Nucleoprotein machines carry out essential biological processes including synthesis, modification, and repair of DNA and RNA. We propose to establish a nanomedicine development center (NDC) focusing on a model nanomachine that carries out nonhomologous end joining (NHEJ) of DNA double strand breaks. This and other DNA repair machines have relatively simple structures (<20 components) and significant biological and clinical relevance. DNA damage repair is vitally important to human health, as both normal metabolic activities and environmental factors can cause DNA damage, resulting in as many as 100,000 individual molecular lesions per cell per day. If allowed to accumulate without repair, these lesions interfere with gene transcription and replication, leading to premature aging, apoptosis, or unregulated cell division. We have assembled an interdisciplinary team from eight institutions, with significant expertise in cell and molecular biology of DNA damage repair, protein tagging and targeting, nanostructured probes, cryo-electron microscopy, signal-cell imaging, quantitative image analysis and computational biology, and light microscopy instrumentation. We will develop innovative nanotechnologies and biomolecular approaches to elucidate the structure-function relationships within and among DNA repair nanomachines. General principles emerging from these studies will lay a foundation for precise modification of the information stored in DNA and RNA, leading ultimately to novel therapeutic strategies for a wide range of diseases, including cancer. The NDC has five closely related aims including: (1) to develop orthogonal protein tagging strategies and novel fluorescence probes including quantum dot bioconjugates for nanomachine targeting;(2) to decipher structure-function relationship of components required for the core NHEJ reaction;(3) to characterize the dynamics of nanomachine assembly and disassembly in the context of repair foci;(4) to determine the dimensions and structure of repair foci at high resolution in fixed cells;(5) to establish the engineering design principles underlying DNA double-strand break repair. This NDC will complement existing NDCs that focus on filaments, membranes and protein folding enzymes, and the probes, tools and methodologies developed will be applicable to a wide range of biological and disease studies. Our long-term vision is to provide genetic cures for common human diseases based on the ability to manipulate the somatic human genome using nanomedicine approaches that are inexpensive, effective, and user-friendly, similar to vaccination today.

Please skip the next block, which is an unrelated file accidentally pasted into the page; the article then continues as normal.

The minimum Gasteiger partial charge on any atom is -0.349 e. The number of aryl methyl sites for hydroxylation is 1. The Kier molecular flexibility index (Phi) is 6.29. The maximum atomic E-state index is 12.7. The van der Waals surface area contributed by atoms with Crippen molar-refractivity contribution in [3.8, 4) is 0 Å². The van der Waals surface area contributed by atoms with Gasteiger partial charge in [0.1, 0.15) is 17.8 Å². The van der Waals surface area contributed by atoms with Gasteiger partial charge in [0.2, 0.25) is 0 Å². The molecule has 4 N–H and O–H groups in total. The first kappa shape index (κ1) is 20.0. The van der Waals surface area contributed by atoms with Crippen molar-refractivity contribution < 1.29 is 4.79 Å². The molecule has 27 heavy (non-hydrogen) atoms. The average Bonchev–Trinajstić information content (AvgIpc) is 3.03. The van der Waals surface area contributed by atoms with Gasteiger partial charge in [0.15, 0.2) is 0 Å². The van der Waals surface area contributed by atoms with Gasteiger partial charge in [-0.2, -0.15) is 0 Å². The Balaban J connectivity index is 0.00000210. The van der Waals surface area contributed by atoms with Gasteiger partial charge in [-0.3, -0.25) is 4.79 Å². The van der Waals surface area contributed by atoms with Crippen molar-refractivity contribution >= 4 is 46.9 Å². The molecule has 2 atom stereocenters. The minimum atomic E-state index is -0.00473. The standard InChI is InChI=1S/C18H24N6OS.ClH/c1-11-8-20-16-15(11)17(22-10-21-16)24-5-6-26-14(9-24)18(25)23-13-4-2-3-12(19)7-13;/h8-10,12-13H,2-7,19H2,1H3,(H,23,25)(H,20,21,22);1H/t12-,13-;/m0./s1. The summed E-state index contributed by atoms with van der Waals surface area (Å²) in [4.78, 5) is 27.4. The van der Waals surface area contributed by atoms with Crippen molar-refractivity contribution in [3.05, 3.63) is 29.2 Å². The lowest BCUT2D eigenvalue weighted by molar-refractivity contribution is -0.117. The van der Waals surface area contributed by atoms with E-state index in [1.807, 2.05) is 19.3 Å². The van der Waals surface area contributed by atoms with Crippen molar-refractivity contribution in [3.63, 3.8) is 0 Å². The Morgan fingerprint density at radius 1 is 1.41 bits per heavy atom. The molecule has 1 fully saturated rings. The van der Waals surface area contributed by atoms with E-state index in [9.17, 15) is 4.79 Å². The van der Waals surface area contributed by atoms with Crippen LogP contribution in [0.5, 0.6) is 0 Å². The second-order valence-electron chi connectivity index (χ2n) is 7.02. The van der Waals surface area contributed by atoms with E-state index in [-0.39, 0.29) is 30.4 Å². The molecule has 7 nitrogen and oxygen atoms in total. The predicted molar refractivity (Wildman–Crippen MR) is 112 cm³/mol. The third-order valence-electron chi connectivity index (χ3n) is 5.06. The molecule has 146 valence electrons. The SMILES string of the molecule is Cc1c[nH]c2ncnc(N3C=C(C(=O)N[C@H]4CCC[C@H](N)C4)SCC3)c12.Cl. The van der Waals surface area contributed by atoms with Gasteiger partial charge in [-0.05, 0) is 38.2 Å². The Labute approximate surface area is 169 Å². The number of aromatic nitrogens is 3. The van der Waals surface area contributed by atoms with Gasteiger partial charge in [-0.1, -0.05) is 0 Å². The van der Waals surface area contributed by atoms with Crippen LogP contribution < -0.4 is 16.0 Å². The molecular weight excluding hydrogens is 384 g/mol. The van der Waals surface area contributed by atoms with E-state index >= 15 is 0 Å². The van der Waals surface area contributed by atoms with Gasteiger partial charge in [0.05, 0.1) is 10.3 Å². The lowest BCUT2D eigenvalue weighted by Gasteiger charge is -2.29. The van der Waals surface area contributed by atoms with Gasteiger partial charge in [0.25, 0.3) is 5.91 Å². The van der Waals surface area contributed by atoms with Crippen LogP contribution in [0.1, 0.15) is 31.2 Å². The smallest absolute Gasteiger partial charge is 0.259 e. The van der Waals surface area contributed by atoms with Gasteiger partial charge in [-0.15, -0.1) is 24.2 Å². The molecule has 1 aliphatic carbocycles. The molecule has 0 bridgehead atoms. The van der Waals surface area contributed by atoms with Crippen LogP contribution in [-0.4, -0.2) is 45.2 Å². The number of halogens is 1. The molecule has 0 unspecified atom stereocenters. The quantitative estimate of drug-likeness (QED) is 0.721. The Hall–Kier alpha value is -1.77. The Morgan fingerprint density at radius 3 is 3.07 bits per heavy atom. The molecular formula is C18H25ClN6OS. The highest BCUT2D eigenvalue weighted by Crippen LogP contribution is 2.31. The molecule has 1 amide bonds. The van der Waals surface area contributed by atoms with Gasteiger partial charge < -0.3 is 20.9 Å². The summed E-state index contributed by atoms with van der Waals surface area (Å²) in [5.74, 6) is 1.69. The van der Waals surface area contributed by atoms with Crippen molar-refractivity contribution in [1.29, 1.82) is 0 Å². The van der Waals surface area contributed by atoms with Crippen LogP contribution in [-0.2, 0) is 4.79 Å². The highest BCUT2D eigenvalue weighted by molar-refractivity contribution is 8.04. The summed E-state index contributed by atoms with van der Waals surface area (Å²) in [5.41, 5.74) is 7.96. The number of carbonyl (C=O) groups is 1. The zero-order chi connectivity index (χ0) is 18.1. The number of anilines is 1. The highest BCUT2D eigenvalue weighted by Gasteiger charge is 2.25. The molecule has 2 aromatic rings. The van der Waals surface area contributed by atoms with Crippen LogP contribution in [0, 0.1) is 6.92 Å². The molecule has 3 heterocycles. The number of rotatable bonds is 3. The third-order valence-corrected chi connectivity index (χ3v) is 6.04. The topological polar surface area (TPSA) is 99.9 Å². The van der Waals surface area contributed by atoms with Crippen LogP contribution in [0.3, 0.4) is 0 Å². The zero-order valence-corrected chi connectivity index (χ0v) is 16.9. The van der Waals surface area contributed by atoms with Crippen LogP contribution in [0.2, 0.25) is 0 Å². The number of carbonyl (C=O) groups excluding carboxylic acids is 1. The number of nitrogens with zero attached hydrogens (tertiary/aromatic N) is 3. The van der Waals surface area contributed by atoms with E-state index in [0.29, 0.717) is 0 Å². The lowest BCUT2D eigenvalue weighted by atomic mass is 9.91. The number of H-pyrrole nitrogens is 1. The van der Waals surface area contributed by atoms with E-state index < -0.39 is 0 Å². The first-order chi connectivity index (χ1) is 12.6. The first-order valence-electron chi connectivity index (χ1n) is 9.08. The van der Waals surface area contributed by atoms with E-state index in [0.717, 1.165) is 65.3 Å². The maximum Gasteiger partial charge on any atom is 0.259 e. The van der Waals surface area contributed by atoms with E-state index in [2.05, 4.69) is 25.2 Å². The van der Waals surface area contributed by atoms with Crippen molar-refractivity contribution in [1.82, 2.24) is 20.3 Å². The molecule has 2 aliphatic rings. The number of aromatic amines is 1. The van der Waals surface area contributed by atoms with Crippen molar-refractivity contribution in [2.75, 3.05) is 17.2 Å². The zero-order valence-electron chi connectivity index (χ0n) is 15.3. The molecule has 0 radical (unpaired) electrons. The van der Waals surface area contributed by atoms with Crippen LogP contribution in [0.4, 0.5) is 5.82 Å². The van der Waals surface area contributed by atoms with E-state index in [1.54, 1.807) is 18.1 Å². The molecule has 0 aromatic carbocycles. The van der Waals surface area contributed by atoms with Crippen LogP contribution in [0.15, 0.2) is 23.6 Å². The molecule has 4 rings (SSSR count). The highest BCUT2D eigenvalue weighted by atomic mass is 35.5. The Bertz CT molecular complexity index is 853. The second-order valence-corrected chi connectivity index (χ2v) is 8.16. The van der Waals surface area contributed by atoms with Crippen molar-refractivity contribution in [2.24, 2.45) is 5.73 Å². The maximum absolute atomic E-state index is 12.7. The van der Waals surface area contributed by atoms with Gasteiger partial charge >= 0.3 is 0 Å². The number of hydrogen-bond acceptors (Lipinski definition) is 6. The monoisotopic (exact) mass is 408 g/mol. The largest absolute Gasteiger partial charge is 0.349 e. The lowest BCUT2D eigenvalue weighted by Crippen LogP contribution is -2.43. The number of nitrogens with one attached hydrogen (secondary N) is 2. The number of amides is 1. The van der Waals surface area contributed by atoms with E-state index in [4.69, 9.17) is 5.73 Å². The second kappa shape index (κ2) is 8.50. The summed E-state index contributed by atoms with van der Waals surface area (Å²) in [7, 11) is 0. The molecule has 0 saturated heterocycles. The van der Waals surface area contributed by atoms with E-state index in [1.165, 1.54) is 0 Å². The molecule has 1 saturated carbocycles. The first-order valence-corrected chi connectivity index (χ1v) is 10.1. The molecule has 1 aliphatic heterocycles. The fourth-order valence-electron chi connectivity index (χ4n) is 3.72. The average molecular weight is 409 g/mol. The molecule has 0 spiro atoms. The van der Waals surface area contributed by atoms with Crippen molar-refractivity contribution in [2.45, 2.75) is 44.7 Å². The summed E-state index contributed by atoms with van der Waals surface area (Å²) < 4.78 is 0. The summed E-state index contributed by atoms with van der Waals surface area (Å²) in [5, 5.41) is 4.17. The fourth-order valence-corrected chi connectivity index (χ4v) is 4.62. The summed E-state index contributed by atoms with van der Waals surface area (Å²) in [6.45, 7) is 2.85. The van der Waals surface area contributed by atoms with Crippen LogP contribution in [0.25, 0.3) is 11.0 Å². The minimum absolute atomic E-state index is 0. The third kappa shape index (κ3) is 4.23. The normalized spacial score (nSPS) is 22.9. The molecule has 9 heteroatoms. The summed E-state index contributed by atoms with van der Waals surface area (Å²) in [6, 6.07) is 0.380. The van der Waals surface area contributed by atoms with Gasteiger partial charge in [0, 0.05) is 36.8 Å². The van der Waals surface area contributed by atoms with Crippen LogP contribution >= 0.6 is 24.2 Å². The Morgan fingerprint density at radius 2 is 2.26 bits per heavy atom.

Agency
National Institute of Health (NIH)
Institute
National Eye Institute (NEI)
Type
Research Development Center (PN2)
Project #
5PN2EY018244-10
Application #
8725160
Study Section
Special Emphasis Panel (ZEY1-VSN (20))
Program Officer
Fisher, Richard S
Project Start
2006-09-30
Project End
2015-07-31
Budget Start
2014-08-01
Budget End
2015-07-31
Support Year
10
Fiscal Year
2014
Total Cost
$3,200,000
Indirect Cost
$348,531
Name
Georgia Institute of Technology
Department
Engineering (All Types)
Type
Schools of Engineering
DUNS #
097394084
City
Atlanta
State
GA
Country
United States
Zip Code
30332
Lin, Yanni; Cradick, Thomas J; Bao, Gang (2014) Designing and testing the activities of TAL effector nucleases. Methods Mol Biol 1114:203-19
Voit, Richard A; Hendel, Ayal; Pruett-Miller, Shondra M et al. (2014) Nuclease-mediated gene editing by homologous recombination of the human globin locus. Nucleic Acids Res 42:1365-78
Lin, Yanni; Cradick, Thomas J; Brown, Matthew T et al. (2014) CRISPR/Cas9 systems have off-target activity with insertions or deletions between target DNA and guide RNA sequences. Nucleic Acids Res 42:7473-85
Hendel, Ayal; Kildebeck, Eric J; Fine, Eli J et al. (2014) Quantifying genome-editing outcomes at endogenous loci with SMRT sequencing. Cell Rep 7:293-305
Lin, Yanni; Fine, Eli J; Zheng, Zhilan et al. (2014) SAPTA: a new design tool for improving TALE nuclease activity. Nucleic Acids Res 42:e47
Fine, Eli J; Cradick, Thomas J; Zhao, Charles L et al. (2014) An online bioinformatics tool predicts zinc finger and TALE nuclease off-target cleavage. Nucleic Acids Res 42:e42
Qiu, Yongzhi; Brown, Ashley C; Myers, David R et al. (2014) Platelet mechanosensing of substrate stiffness during clot formation mediates adhesion, spreading, and activation. Proc Natl Acad Sci U S A 111:14430-5
Tong, Sheng; Fine, Eli J; Lin, Yanni et al. (2014) Nanomedicine: tiny particles and machines give huge gains. Ann Biomed Eng 42:243-59
Lindsay, Cory R; Roth, David B (2014) An unbiased method for detection of genome-wide off-target effects in cell lines treated with zinc finger nucleases. Methods Mol Biol 1114:353-69
Fine, Eli J; Cradick, Thomas J; Bao, Gang (2014) Identification of off-target cleavage sites of zinc finger nucleases and TAL effector nucleases using predictive models. Methods Mol Biol 1114:371-83

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